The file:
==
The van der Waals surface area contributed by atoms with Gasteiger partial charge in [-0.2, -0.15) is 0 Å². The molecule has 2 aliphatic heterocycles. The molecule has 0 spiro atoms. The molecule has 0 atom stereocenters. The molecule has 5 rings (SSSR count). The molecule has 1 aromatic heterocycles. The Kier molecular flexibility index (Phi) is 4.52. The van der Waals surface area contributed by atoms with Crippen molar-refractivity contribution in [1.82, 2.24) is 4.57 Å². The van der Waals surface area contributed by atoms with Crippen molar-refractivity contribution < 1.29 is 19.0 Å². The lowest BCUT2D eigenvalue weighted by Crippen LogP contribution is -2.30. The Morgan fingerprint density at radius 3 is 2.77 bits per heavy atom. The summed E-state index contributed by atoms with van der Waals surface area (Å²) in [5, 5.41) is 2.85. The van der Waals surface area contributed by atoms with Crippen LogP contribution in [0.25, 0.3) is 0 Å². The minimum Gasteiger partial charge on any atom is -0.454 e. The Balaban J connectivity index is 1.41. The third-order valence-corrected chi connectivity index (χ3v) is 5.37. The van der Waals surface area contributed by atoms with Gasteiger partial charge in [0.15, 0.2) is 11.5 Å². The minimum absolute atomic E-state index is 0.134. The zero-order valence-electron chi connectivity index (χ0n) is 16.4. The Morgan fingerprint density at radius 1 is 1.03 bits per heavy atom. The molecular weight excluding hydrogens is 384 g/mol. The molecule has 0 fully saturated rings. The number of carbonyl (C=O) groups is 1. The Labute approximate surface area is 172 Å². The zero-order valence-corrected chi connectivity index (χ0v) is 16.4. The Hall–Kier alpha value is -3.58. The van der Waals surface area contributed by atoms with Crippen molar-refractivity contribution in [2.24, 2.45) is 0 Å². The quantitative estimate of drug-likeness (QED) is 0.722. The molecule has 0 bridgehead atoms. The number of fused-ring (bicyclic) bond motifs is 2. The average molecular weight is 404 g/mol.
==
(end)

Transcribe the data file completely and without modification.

The van der Waals surface area contributed by atoms with Gasteiger partial charge in [-0.2, -0.15) is 0 Å². The molecule has 2 aliphatic heterocycles. The molecule has 0 spiro atoms. The molecule has 0 atom stereocenters. The molecule has 5 rings (SSSR count). The molecule has 1 aromatic heterocycles. The Kier molecular flexibility index (Phi) is 4.52. The van der Waals surface area contributed by atoms with Crippen molar-refractivity contribution in [1.82, 2.24) is 4.57 Å². The van der Waals surface area contributed by atoms with Crippen molar-refractivity contribution < 1.29 is 19.0 Å². The lowest BCUT2D eigenvalue weighted by Crippen LogP contribution is -2.30. The Morgan fingerprint density at radius 3 is 2.77 bits per heavy atom. The summed E-state index contributed by atoms with van der Waals surface area (Å²) in [5, 5.41) is 2.85. The van der Waals surface area contributed by atoms with Crippen LogP contribution in [0.25, 0.3) is 0 Å². The minimum Gasteiger partial charge on any atom is -0.454 e. The Balaban J connectivity index is 1.41. The third-order valence-corrected chi connectivity index (χ3v) is 5.37. The van der Waals surface area contributed by atoms with Gasteiger partial charge in [0.15, 0.2) is 11.5 Å². The minimum absolute atomic E-state index is 0.134. The zero-order valence-electron chi connectivity index (χ0n) is 16.4. The Morgan fingerprint density at radius 1 is 1.03 bits per heavy atom. The molecular weight excluding hydrogens is 384 g/mol. The molecule has 0 fully saturated rings. The number of carbonyl (C=O) groups is 1. The Labute approximate surface area is 172 Å². The zero-order valence-corrected chi connectivity index (χ0v) is 16.4. The Hall–Kier alpha value is -3.58. The van der Waals surface area contributed by atoms with Crippen molar-refractivity contribution in [2.24, 2.45) is 0 Å². The quantitative estimate of drug-likeness (QED) is 0.722. The molecule has 0 bridgehead atoms. The number of fused-ring (bicyclic) bond motifs is 2. The average molecular weight is 404 g/mol.